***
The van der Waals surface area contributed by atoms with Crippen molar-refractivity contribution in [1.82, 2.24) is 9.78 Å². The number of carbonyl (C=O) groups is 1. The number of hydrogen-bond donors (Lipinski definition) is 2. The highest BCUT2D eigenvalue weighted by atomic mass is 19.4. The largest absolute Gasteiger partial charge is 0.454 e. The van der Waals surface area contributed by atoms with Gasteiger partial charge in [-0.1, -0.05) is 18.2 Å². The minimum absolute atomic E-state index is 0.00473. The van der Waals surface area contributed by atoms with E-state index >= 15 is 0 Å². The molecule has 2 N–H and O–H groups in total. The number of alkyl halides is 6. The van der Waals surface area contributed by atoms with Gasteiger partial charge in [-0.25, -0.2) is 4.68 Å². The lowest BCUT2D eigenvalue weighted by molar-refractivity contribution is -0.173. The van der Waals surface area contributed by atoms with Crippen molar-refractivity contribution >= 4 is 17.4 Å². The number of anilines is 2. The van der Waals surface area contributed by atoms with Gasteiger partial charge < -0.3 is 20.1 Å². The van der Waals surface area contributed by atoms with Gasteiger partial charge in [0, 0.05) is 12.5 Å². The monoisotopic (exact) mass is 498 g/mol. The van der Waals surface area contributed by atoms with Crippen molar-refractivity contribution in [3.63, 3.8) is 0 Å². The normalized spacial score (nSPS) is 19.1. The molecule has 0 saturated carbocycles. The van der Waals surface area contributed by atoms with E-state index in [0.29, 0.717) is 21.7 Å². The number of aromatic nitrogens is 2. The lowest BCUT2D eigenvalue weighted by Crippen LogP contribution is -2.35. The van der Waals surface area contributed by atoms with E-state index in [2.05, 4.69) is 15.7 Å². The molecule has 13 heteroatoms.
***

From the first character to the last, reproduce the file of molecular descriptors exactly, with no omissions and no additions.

The van der Waals surface area contributed by atoms with Crippen molar-refractivity contribution in [1.82, 2.24) is 9.78 Å². The number of carbonyl (C=O) groups is 1. The number of hydrogen-bond donors (Lipinski definition) is 2. The highest BCUT2D eigenvalue weighted by atomic mass is 19.4. The largest absolute Gasteiger partial charge is 0.454 e. The van der Waals surface area contributed by atoms with Gasteiger partial charge in [-0.1, -0.05) is 18.2 Å². The minimum absolute atomic E-state index is 0.00473. The van der Waals surface area contributed by atoms with E-state index >= 15 is 0 Å². The molecule has 2 N–H and O–H groups in total. The number of alkyl halides is 6. The van der Waals surface area contributed by atoms with Gasteiger partial charge in [-0.25, -0.2) is 4.68 Å². The lowest BCUT2D eigenvalue weighted by molar-refractivity contribution is -0.173. The van der Waals surface area contributed by atoms with Crippen molar-refractivity contribution >= 4 is 17.4 Å². The number of anilines is 2. The van der Waals surface area contributed by atoms with Gasteiger partial charge < -0.3 is 20.1 Å². The van der Waals surface area contributed by atoms with Gasteiger partial charge in [0, 0.05) is 12.5 Å². The monoisotopic (exact) mass is 498 g/mol. The van der Waals surface area contributed by atoms with Crippen molar-refractivity contribution in [3.63, 3.8) is 0 Å². The normalized spacial score (nSPS) is 19.1. The molecule has 0 saturated carbocycles. The van der Waals surface area contributed by atoms with E-state index in [0.29, 0.717) is 21.7 Å². The number of aromatic nitrogens is 2. The lowest BCUT2D eigenvalue weighted by Crippen LogP contribution is -2.35. The van der Waals surface area contributed by atoms with E-state index in [2.05, 4.69) is 15.7 Å². The molecule has 13 heteroatoms.